Posted Under: Capitalism,Environment,Protest,Scotland
Well, you’d be wrong of course. A few years ago, RBS launched a self-branding scheme as ‘The Oil and Gas Bank’. Some bright spark in marketing pointed out that this was probably a social faux-pas among the millions of people concerned about climate change, resource wars and the middle eastern situation, so it got moved to the side. But that phrase does reflect the reality of the bank. In the first 6 months after the bail out, RBS was still the biggest financier of fossil fuel industries in the UK.
When it comes to climate change, there’s been a lot of bullshit from both sides. In the run up to Copenhagen, there was the awful UEA affair (for which the Press Complaints Commission is finally getting some grovelling apologies), and the rise of the somewhat senseless idea that ‘now the recession’s here, no one cares about climate change’, which would make sense if it weren’t for the shared causes of both crises.
But from the other side, those purporting to be concerned about climate change, there’s also been a wave of crap. Tck Tck Tck, the online campaign spearheaded by internet-savvy videos and texts, failed to move people into action, but also failed to say anything interesting.
The UN Summit was a trade agreement, just like WTO or G20, and so was filled with the usual imperialist bullying from the ‘big powers’, all under the auspices of benefitting the little guy. Instead of ‘trickle down economics’ however, the white-wash (or green-wash, as it’s come to be known) was ‘Solving Climate Change’. But all three mechanisms (CDM, REDD & Carbon trading) that the UN has in its solution-bag do the same thing: transfer capital from poor states to rich states, and increase the control of the Global North by covering up their carbon emissions.
So it’s not really surprising that RBS continues to finance fossil fuels, or that the UN agreements will fail to do anything about emission levels, or that the petitions of NGOs have been pretty much ignored. And the crimes of RBS’s capital just keep going. This week Cairn Energy is seeking money from Vedanta, using profits gained from the exploitation of aluminium on India in order to finance exploration in offshore arctic greenland. Oh look: both Vedanta and Cairn Energy are already majorly financed by? RBS. In fact, the most destructive, fastest expanding and quite simply most gigantic fossil fuel project in the world – the Canadian Tar Sands - is financed by? RBS.
So it turns out, this is what gets people turned on. Despite all the spleen vented about the banks (and the bankers), there’ve been no poll-tax style protests. The G20 protest was precisely that: a G20 protest. An RBS branch window was smashed in (and a 2 year sentence handed out for it) but the protest itself was at a symbolic centre of finance, and not even directly against the Bank of England. While I like the idea of going to ‘the belly of the beast’, there wasn’t exactly a demand to lower interest rates.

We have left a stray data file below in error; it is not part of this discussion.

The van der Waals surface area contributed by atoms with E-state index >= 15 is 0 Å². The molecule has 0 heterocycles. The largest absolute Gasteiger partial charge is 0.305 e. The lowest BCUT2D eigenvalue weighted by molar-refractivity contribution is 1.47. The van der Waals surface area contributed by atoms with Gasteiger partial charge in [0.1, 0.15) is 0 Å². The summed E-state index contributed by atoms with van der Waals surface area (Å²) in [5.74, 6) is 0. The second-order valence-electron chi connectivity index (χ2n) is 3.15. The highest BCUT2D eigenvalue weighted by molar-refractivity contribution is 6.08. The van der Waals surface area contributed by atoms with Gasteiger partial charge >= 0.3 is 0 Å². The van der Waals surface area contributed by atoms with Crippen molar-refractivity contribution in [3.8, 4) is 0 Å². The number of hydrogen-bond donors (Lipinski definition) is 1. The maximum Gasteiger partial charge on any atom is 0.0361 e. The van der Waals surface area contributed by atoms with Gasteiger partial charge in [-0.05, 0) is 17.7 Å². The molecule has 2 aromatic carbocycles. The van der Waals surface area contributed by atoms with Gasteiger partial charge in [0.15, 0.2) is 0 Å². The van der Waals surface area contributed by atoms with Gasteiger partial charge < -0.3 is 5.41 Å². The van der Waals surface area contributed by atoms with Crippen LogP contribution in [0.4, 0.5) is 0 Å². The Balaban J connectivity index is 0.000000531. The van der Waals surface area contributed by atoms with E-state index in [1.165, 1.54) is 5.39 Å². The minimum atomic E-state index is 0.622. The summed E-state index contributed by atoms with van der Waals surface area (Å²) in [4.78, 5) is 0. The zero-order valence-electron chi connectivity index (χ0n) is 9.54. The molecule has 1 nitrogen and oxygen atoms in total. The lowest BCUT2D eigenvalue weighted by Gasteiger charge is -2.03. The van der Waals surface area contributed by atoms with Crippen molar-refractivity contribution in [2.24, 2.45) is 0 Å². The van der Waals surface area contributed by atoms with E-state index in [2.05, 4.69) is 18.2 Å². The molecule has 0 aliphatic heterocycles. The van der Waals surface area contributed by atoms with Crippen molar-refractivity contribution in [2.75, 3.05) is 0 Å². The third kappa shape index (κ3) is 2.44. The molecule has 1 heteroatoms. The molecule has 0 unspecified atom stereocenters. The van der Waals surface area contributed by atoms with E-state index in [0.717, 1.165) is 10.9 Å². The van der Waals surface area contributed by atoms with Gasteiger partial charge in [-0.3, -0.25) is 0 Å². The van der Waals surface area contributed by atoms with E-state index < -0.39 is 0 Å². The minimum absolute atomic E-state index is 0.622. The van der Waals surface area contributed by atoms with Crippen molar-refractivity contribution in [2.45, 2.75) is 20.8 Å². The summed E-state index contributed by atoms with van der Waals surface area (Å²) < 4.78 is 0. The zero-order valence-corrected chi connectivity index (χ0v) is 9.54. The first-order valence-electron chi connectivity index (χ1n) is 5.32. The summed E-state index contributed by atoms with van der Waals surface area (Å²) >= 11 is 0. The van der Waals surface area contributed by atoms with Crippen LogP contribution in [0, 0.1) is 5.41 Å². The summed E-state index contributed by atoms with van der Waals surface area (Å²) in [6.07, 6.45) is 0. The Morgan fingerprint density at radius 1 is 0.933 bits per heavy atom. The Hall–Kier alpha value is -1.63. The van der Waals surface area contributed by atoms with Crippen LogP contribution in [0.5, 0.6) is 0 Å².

The Climate Camp in Edinburgh isn’t going to change the world – in fact, on its own it won’t change RBS for more than a few days, though it might disrupt it a fair bit. But in 2007, when the Climate Camp at Heathrow set up, people didn’t really think the 3rd runway would be scrapped. In 2008, when we set up near Kingsnorth coal-fired power station in Kent, we were planning for a rolling blockade: we didn’t actually think the whole project would be shelved under pressure about the needlessness of new coal.
And in 2010, how many people think we’ll actually change RBS, the banking sector, or the system as a whole? Very few. But we should start to think about what it would mean to win. I doubt that many Bolivian protesters thought that when they started demonstrating against the privatisation of their water by Bechtel, that they would actually throw the company out of the country and elect a new government on that basis. Not exactly my hopes and dreams, but it would be a start.
The Camp is from Thursday August 19th, over the weekend, and the big day of action against RBS (starting with the global HQ) is on Monday 23rd. The exact location of the site itself is still a secret (really, I don’t know where it is), but it’ll be in or very near to Edinburgh. If you can spare the time and train fare, I’ll see you there. And for those who can’t make it, I’ll try and post some stuff up here, but otherwise check out the constantly updated climate camp website, where there’ll be videos and photos posted as the camp progresses.